New evidence for religious continuity through ‘Dark Age’ Greece

Last night I attended a lecture at The British Museum given by Professor Wolf-Dietrich Niemeier on his continuing excavations at Kalapodi in Phokis, Greece.

Professor Niemeier’s excavations have secured the recognition of the Kalapodi as the site of one of the most famous sanctuaries of ancient Greece, that of Apollo at Abai. Numerous ancient sources attest to the importance of the oracle and sanctuary and talk of the offerings made to the god there, clearly putting the site on the same level as Delphi or Olympia, but until Niemeier’s excavations, the location and of the site and remained a mystery to scholars, and Abai seemed to be reduced to a footnote in ancient history.
Now, however, the excavations have revealed not only the huge wealth of the sanctuary, but also a huge amount of new evidence for ritual practice at sanctuaries and a clear continuity of cult from Mycenaean through the Dark Age. The question of religious continuity has been a subject of debate amongst scholars for many years. Some held that in around 1200 BC when the Mycenaean civilization ended, a period of discontinuity, decrease in population, and poverty followed, known as the Dark Ages. These scholars presumed a discontinuity in religion and cult, and believed that it was not until the second half of the 8th century BC when a sudden economic and cultural advance occurred, forming the basis of Classical Greece, that factors allowed for the emergence of ‘the Greek sanctuary’.

Excavations over the last few decades have begun to demonstrate more continuity than was previously thought, and now findings from the sanctuary of Apollo at Abai at Kalapodi show, for the first time on the Greek mainland, clear evidence of continuous cult activity from at least the Mycenaean Age, through the 'Dark Age', to the Archaic period and beyond - even to the Roman temple built by Hadrian (see below).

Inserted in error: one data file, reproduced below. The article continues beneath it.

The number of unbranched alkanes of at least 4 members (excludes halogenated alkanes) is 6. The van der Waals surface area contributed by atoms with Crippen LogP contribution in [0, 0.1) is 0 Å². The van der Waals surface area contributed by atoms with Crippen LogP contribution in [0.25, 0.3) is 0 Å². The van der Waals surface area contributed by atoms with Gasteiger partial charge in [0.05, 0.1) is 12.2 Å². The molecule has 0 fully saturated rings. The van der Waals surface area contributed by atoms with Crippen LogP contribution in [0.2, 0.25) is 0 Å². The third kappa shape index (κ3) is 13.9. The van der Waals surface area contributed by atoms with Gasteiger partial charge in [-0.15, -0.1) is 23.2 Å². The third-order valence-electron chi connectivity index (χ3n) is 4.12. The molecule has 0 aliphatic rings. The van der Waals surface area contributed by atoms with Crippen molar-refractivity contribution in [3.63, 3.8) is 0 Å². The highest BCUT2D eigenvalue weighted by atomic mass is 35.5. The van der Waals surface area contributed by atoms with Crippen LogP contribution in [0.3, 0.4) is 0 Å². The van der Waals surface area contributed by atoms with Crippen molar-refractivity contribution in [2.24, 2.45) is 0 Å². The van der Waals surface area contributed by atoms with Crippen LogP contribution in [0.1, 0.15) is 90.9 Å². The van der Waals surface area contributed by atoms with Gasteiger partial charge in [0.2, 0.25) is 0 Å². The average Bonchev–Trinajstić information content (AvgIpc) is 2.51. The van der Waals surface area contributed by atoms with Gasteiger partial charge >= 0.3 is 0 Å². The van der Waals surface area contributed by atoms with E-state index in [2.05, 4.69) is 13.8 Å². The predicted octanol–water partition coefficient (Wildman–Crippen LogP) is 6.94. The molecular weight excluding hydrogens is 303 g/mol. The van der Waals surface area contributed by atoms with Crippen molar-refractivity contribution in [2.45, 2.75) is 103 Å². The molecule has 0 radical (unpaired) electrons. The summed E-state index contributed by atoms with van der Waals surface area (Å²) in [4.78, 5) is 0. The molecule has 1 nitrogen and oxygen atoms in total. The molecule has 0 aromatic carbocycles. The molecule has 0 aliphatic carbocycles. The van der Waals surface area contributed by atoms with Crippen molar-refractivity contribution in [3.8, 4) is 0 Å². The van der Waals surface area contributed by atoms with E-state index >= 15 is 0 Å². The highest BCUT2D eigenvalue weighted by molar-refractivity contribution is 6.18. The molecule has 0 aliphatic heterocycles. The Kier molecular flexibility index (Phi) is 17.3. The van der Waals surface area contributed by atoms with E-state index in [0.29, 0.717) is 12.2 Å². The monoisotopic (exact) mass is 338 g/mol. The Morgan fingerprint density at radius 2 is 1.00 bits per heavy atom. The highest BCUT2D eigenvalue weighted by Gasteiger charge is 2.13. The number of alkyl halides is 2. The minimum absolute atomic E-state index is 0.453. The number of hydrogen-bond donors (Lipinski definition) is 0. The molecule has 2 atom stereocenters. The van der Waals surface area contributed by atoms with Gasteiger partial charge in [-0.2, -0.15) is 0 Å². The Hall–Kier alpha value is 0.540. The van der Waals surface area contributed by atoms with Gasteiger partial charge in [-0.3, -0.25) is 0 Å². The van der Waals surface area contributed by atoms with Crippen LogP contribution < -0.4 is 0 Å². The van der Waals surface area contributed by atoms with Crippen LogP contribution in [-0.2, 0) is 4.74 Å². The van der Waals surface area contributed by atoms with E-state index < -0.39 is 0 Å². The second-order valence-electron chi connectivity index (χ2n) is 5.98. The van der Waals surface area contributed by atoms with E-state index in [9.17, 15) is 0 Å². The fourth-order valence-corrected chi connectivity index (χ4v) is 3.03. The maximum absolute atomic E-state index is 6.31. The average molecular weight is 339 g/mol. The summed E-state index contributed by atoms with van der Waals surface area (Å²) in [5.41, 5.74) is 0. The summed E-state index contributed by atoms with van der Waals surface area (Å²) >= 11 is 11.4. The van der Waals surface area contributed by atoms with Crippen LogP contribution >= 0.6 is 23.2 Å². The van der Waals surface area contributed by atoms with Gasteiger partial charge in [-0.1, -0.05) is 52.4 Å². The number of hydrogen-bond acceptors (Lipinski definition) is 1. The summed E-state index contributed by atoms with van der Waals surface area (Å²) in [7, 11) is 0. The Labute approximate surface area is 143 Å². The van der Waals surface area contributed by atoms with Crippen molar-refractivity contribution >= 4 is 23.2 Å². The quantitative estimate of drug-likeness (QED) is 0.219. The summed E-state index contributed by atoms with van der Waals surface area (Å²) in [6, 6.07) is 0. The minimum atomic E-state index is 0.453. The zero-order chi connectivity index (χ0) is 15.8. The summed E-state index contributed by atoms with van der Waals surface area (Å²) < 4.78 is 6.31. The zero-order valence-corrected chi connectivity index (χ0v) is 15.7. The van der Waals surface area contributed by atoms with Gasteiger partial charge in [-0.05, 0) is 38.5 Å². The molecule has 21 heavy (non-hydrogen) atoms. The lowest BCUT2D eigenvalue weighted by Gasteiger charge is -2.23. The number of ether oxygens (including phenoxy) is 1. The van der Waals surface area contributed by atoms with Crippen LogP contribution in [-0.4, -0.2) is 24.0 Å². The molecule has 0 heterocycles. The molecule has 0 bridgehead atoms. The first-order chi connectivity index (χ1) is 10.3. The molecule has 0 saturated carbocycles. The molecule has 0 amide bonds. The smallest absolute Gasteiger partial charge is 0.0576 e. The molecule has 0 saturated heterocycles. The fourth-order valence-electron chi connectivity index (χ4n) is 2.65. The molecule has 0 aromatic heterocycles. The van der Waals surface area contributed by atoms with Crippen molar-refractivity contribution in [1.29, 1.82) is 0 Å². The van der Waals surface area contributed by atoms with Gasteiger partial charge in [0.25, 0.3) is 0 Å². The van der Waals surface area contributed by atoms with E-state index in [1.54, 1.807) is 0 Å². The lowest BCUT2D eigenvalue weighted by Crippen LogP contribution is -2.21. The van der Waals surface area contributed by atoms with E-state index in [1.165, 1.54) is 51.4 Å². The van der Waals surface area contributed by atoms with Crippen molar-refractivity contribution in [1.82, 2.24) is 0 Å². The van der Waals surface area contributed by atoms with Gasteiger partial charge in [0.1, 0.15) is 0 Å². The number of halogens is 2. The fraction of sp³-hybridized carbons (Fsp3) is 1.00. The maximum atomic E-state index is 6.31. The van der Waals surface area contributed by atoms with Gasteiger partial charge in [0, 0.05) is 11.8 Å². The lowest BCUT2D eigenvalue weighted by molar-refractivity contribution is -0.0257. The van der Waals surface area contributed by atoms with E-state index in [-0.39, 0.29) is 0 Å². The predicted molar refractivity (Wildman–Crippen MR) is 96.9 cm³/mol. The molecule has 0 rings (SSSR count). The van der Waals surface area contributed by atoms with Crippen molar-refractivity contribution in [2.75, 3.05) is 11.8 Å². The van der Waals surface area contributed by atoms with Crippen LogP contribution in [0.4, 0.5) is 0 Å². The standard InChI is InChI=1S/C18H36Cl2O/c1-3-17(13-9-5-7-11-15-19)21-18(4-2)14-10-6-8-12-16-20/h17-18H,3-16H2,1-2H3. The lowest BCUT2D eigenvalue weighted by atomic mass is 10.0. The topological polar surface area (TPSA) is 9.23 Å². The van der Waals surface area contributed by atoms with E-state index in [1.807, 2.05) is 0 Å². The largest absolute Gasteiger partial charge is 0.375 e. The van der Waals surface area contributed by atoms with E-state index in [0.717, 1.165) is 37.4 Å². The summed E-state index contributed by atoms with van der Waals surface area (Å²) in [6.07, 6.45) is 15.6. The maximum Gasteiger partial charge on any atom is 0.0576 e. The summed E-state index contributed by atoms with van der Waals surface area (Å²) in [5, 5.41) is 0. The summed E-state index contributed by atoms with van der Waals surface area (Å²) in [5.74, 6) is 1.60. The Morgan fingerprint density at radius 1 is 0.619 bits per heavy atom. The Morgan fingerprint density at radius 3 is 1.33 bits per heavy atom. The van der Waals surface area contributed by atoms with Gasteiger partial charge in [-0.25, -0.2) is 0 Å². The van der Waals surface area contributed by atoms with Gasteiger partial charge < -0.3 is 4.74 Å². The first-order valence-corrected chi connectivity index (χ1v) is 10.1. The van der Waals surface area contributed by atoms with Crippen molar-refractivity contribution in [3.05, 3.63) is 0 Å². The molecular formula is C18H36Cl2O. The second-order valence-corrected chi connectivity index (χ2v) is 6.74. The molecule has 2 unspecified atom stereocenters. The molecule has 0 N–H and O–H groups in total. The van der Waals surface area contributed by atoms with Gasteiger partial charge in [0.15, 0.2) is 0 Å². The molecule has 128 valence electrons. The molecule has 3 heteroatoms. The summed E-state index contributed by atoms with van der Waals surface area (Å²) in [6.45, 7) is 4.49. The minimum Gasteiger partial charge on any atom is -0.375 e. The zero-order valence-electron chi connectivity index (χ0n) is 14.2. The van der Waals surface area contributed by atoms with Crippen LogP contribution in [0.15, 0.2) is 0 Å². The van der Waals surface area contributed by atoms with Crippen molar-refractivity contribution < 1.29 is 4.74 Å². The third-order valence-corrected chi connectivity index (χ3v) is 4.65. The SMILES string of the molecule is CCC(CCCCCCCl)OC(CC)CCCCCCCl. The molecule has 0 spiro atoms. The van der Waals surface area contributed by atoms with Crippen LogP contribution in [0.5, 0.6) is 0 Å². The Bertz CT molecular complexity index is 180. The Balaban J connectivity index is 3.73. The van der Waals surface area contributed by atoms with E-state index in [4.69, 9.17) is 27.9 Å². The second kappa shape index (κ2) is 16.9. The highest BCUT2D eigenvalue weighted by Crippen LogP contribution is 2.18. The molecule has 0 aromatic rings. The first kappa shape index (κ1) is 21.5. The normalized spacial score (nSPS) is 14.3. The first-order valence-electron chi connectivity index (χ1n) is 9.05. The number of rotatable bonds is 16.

Whilst many truly exciting finds have been made, including votive trophies of weaponry and even chariot wheels, and painted pottery with images of battle and loot, the most interesting aspect of the excavation for me is the way continuity of worship and cult activity was ensured, even through disruption in the use of the temple: be it through the erection of a new building, or destruction by enemy or earthquake. Temporary ritual areas seem to have always existed in between building phases, ensuring that rituals could still be carried out and perhaps even allowing for consultation of the oracle wihout interuption. The meticulous excavation also shows how previous temple buildings were ritually ‘buried’, preserving a great number of votives and other artefacts associated with cult. Perhaps the most astonishing preservation is a unique wall-painting of the 7th century BC with the representation of a battle scene between hoplites. This is a significant find for the history of Greek painting and also lends weight to the theory that many vase painters were influenced by wall paintings.
The wealth of evidence from the site is going to add to current knowledge in many different subject areas, and for this Professor Niemeier is to be lauded. I am looking forward to hearing more, and also to visiting the site!